Recently, a New York appellate court issued an opinion in a gun case involving a defendant who was shot twice and then was arrested for possession of a firearm. At trial, the court denied the defendant’s motion to suppress. On appeal, the defendant argued that the officers who found the gun infringed upon his right to privacy by entering a residential building. The court disagreed, saying there was no legitimate privacy right and therefore that the evidence was obtained legally.
One night in June 2017, officers received a call for a domestic disturbance at the defendant’s home. Shortly thereafter, the officers caught sight of the defendant on the second floor of his home. They watched him open his window and throw a black backpack into the window of a building next door. He then exited the home onto the porch to talk to the police officers. The defendant told them that he had a gun several times.
Then, the defendant took out a gray-colored object. As he did, officers shot him twice. While he was being taken to the hospital, officers found the backpack, opened it up, and searched its contents. Inside they found a rifle and a smaller bag containing ammunition. Later, when interviewed by a detective, the defendant admitted he threw a black backpack out the window. He maintained, however, the backpack only had marijuana in it – he denied any existence of a rifle or of ammunition. The defendant was later convicted of criminal possession of a weapon, as well as several domestic violence offenses.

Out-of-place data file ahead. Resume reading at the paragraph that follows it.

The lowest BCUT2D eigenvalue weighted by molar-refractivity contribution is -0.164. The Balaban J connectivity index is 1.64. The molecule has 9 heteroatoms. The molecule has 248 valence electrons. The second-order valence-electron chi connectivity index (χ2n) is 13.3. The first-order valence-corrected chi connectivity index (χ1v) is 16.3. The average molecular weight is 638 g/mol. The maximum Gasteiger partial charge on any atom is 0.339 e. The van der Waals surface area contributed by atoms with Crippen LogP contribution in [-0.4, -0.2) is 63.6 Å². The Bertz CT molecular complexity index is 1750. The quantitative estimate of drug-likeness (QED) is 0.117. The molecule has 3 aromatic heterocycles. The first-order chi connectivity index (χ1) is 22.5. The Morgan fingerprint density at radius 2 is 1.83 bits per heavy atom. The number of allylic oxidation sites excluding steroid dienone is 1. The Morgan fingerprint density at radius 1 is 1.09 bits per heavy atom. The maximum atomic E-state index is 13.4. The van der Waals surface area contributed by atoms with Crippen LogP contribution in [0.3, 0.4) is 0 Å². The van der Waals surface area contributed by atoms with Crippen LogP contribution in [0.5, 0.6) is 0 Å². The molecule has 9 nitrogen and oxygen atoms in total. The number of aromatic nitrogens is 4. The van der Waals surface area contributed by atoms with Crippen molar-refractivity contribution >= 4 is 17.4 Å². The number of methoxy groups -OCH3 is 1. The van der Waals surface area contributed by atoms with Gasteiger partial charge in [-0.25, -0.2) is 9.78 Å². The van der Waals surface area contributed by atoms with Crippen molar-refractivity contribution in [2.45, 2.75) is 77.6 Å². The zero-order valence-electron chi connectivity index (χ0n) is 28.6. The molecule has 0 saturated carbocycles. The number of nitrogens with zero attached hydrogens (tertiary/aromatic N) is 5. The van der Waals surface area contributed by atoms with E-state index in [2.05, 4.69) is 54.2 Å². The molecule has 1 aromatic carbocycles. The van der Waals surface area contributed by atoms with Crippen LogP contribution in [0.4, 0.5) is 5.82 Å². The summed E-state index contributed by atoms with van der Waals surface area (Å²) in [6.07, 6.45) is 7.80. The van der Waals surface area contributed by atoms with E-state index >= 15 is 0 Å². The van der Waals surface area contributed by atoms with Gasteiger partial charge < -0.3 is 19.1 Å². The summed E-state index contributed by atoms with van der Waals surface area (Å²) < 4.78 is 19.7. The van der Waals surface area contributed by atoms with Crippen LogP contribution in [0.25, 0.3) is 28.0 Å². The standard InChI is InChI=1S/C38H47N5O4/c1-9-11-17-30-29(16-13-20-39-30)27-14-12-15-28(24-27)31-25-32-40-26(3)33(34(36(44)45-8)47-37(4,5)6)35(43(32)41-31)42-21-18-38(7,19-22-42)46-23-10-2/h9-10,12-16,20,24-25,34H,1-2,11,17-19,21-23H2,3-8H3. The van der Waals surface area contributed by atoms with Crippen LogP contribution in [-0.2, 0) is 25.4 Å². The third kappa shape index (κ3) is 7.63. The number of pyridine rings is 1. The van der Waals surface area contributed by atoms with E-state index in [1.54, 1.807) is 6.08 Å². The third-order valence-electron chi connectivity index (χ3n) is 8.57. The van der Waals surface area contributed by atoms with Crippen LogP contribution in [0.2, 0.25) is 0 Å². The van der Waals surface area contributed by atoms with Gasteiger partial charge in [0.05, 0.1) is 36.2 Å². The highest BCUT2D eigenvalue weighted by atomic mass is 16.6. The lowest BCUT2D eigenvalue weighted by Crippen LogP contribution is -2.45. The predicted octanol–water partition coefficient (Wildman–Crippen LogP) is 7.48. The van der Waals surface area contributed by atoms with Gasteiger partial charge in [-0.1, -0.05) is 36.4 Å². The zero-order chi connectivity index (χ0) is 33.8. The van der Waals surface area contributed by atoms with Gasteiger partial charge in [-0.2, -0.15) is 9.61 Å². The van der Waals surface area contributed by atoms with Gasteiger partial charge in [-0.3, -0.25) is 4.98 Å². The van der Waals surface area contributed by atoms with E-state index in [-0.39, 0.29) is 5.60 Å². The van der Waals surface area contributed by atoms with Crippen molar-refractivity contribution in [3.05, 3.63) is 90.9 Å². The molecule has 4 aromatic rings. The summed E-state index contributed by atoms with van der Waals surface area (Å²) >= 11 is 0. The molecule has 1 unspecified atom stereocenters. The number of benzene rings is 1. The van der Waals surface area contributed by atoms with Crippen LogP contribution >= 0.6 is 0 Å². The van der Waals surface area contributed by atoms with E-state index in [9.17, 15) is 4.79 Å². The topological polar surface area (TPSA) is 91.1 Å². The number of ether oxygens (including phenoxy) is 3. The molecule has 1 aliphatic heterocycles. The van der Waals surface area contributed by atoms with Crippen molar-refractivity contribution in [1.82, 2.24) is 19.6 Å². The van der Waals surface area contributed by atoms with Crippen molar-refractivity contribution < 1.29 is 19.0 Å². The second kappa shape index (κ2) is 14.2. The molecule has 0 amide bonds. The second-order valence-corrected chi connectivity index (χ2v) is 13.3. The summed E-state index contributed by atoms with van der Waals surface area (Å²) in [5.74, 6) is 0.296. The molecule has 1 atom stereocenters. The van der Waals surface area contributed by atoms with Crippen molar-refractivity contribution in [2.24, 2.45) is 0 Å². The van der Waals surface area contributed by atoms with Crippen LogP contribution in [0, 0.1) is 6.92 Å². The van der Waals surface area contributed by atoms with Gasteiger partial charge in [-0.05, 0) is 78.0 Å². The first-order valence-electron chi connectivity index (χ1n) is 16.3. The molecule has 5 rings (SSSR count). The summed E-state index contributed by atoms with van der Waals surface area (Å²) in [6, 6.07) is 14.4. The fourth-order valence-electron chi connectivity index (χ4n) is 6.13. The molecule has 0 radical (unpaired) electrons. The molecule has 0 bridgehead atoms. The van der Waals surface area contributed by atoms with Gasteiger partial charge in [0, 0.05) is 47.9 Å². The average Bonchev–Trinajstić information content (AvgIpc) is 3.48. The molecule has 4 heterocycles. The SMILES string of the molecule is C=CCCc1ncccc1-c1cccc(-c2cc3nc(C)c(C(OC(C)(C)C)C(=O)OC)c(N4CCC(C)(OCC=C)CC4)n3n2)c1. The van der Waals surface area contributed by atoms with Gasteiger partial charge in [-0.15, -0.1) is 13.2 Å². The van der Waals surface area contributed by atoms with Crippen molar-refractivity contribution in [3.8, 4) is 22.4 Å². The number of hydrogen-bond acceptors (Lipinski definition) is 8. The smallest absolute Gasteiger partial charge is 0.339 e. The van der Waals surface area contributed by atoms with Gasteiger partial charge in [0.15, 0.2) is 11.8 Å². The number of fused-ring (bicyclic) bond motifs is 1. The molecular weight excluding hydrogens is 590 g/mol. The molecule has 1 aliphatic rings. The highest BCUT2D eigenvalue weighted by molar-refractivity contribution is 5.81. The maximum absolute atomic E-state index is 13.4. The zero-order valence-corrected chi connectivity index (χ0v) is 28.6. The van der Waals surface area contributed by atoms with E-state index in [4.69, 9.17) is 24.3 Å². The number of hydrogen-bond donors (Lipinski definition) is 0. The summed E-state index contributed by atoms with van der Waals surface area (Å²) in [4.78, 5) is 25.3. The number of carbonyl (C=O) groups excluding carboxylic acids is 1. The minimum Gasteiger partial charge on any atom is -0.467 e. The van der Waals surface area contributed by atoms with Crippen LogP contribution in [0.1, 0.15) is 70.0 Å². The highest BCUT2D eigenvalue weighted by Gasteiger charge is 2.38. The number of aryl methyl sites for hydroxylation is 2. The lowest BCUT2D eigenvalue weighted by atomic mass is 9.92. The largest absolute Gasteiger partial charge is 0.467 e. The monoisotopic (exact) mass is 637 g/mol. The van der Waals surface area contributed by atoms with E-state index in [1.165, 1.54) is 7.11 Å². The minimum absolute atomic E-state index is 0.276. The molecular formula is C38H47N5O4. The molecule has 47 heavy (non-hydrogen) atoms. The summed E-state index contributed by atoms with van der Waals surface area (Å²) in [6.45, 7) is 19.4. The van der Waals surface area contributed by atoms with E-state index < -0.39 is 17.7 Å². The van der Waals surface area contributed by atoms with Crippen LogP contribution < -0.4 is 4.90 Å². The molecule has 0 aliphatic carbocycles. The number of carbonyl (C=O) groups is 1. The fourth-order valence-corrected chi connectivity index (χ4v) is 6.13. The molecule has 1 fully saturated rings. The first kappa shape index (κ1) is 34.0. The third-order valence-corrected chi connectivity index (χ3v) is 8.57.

The Court’s Decision
On appeal, the defendant argued that his guilty verdict was unreasonable. He said that when the officers found the backpack with the gun, they were entering a private property without permission. The officers, therefore, had no right to recover the backpack and the gun, and the incriminating evidence should be suppressed. It made sense, said the defendant, for him to have an expectation of privacy, and the officers violated that right by entering the building without his consent.
The court rejected the defendant’s argument. According to the court’s opinion, the evidence illustrated that the defendant didn’t actually live in either of the two residential buildings. Thus, he didn’t have a reasonable expectation of privacy in the building where he threw the backpack.
Additionally, the officer who entered the building to recover the backpack explained that the building’s doors were open. Thus, the court found that it was reasonable for the officer to believe he could enter the building without anyone’s permission. The court said that because there was no indication that this building was a private residence, the officer made an informed decision to enter the building and recover the backpack.
Regarding the backpack, the court found that although though the bag belonged to the defendant, he gave up his possessory right (as well as his expectation of privacy in its contents) when he tossed it out the window. Thus, the court rejected the defendant’s appellate issues and his conviction and sentence were affirmed.
Are You Facing Criminal Charges in New York for Possessing a Weapon?
If you have been charged with New York gun crime, don’t give up hope. There may be defenses you can raise to fight your case. At The Law Office of Mark A. Siesel, our New York criminal defense attorneys will work tirelessly to ensure that your voice is heard and that your arrest impacts your future as little as possible. We will take the time to walk you through your options and figure out what course of action to take so that you receive the best possible outcome. To learn more, and to schedule a free and confidential consultation, call us at 914-224-3086. You can also connect with us through our online contact form.